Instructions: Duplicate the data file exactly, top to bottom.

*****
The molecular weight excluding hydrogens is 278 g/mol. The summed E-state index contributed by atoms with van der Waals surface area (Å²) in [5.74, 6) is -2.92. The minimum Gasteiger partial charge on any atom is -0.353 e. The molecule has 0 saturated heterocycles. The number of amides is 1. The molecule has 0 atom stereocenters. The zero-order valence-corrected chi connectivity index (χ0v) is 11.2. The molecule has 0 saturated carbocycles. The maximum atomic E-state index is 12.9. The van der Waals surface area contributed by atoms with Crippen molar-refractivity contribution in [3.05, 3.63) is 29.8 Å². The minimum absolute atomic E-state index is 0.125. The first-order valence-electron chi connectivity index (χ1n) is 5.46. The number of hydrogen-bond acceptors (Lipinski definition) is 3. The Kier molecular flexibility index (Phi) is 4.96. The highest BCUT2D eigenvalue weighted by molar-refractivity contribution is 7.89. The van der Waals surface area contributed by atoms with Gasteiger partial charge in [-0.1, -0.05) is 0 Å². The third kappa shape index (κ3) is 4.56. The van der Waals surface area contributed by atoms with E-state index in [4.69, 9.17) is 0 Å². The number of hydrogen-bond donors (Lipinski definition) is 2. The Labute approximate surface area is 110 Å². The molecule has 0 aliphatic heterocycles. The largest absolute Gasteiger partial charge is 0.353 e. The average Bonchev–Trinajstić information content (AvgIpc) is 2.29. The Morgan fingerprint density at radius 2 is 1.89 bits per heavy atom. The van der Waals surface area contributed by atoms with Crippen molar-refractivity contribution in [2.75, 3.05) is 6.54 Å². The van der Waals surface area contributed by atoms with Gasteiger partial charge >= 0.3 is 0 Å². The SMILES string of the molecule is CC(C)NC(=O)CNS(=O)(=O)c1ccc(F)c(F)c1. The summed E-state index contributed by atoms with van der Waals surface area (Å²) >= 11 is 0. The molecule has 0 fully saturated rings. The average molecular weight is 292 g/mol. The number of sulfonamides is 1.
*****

The molecular weight excluding hydrogens is 278 g/mol. The summed E-state index contributed by atoms with van der Waals surface area (Å²) in [5.74, 6) is -2.92. The minimum Gasteiger partial charge on any atom is -0.353 e. The molecule has 0 saturated heterocycles. The number of amides is 1. The molecule has 0 atom stereocenters. The zero-order valence-corrected chi connectivity index (χ0v) is 11.2. The molecule has 0 saturated carbocycles. The maximum atomic E-state index is 12.9. The van der Waals surface area contributed by atoms with Crippen molar-refractivity contribution in [3.05, 3.63) is 29.8 Å². The minimum absolute atomic E-state index is 0.125. The first-order valence-electron chi connectivity index (χ1n) is 5.46. The number of hydrogen-bond acceptors (Lipinski definition) is 3. The Kier molecular flexibility index (Phi) is 4.96. The highest BCUT2D eigenvalue weighted by molar-refractivity contribution is 7.89. The van der Waals surface area contributed by atoms with Gasteiger partial charge in [-0.1, -0.05) is 0 Å². The third kappa shape index (κ3) is 4.56. The van der Waals surface area contributed by atoms with E-state index in [4.69, 9.17) is 0 Å². The number of hydrogen-bond donors (Lipinski definition) is 2. The Labute approximate surface area is 110 Å². The molecule has 0 aliphatic heterocycles. The largest absolute Gasteiger partial charge is 0.353 e. The average Bonchev–Trinajstić information content (AvgIpc) is 2.29. The Morgan fingerprint density at radius 2 is 1.89 bits per heavy atom. The van der Waals surface area contributed by atoms with Crippen molar-refractivity contribution in [2.75, 3.05) is 6.54 Å². The van der Waals surface area contributed by atoms with Gasteiger partial charge >= 0.3 is 0 Å². The SMILES string of the molecule is CC(C)NC(=O)CNS(=O)(=O)c1ccc(F)c(F)c1. The summed E-state index contributed by atoms with van der Waals surface area (Å²) >= 11 is 0. The molecule has 0 fully saturated rings. The average molecular weight is 292 g/mol. The number of sulfonamides is 1.